Property sector on shaky ground as values fall 60%
Published 15/01/2010 | 10:10
The local property sector is facing another challenging year and it will likely be 2011 before the market improves to any noticeable degree.
That is the cautious forecast by property consultancy CB Richard Ellis (CBRE) in its annual outlook report.
The Dublin and Belfast-based firm said that while 2009 ‘marked the low point’ for commercial property in Northern Ireland and the Republic, it is premature to expect a rebound in 2010.
According to the report a combination of a lack of bank funding and sharp declines in the value of the end product led to land values in Northern Ireland declining by as much as 60% from their peak. Despite the drop in values however, it notes there were very few land transactions last year.
CBRE found that the office sector had seen the most marked decline in take-up of properties due to the dominance of the public sector, which signed very little additional accomodation last year.
There were only 15,000 square metres of office lettings transacted in Belfast in 2009, it said.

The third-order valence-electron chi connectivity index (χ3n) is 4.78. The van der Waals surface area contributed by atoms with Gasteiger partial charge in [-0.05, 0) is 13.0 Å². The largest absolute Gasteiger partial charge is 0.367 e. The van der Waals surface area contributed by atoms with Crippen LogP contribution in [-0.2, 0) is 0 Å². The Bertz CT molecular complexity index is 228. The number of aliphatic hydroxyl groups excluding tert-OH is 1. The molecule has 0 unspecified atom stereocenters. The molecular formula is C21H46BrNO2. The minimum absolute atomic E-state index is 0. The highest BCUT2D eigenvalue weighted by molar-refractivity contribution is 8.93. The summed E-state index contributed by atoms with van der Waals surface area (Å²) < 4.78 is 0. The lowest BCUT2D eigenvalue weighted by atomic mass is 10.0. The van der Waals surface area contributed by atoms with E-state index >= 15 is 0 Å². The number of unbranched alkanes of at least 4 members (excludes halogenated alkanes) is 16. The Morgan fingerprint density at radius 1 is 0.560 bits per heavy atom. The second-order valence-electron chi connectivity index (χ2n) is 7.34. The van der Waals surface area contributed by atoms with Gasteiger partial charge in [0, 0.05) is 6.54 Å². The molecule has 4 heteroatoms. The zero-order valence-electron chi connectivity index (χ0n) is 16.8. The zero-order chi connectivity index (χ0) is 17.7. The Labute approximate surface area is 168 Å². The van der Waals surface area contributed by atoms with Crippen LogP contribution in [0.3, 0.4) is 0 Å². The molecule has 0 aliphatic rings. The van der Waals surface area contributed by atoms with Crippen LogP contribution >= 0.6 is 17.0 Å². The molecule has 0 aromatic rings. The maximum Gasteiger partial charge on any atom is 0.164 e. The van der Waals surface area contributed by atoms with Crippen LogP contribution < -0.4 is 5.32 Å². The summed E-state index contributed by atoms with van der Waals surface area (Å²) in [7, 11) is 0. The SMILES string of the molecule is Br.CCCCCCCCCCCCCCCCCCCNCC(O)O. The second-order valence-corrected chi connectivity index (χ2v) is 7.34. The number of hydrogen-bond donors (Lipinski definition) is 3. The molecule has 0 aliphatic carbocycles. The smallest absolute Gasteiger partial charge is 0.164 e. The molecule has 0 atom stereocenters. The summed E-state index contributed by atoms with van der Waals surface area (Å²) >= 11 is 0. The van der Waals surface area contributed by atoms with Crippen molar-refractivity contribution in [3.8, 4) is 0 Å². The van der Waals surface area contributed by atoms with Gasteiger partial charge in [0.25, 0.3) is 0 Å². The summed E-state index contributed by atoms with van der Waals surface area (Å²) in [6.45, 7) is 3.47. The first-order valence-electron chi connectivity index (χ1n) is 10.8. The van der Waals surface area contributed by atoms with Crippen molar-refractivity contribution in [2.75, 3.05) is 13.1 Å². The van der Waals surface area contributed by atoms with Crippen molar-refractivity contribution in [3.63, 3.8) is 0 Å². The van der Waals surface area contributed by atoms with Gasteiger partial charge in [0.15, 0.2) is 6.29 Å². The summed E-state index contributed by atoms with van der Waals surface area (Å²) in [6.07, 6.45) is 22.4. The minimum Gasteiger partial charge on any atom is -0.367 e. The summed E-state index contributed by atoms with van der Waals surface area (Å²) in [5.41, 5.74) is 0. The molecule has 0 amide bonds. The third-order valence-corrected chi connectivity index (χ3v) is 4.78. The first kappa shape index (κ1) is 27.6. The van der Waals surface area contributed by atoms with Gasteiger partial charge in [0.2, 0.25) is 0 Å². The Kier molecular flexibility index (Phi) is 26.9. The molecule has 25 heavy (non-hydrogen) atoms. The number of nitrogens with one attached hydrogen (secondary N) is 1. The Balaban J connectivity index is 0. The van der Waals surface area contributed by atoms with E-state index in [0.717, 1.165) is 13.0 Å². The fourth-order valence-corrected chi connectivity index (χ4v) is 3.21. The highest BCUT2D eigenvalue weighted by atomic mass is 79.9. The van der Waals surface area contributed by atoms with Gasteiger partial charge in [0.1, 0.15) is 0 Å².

“Considering Government cutbacks in public spending and with no current signs of significant inward investment for the foreseeable future, it remains to be seen if there will be any significant improvement in letting activity in the region in 2010,” the report said.
CBRE also said that in addition to new offices being finished, a number of corporate occupiers are downsizing operations and releasing more office space onto the market to re-let, putting rental values under pressure.
It believes prime office rents in Belfast are now at around £130 a square metre.
While retailers such as Poundland, Primark and Sainsbury’s continue to expand, it tips any entrants to the market in 2010 to gravitate towards the retail parks with larger units and cheaper rents than high streets.
CBRE also concluded that the hotel sector in Northern Ireland is now saturated and said that other than new hotels planned for George Best Belfast City Airport and the Titanic Quarter, there is ‘little prospect’ of any other new developments in the Belfast market for the foreseeable future.
However, the firm believes prospects for the investment market are more positive, with more stable yields likely to encourange investors to consider the region this year.
Brian Lavery, managing director of CB Richard Ellis in Belfast said: “While 2010 will be difficult, we expect that conditions will stabilise.
“There will be opportunities to purchase good quality assets and land parcels in Northern Ireland at very attractive prices over the course of the next 12 months.”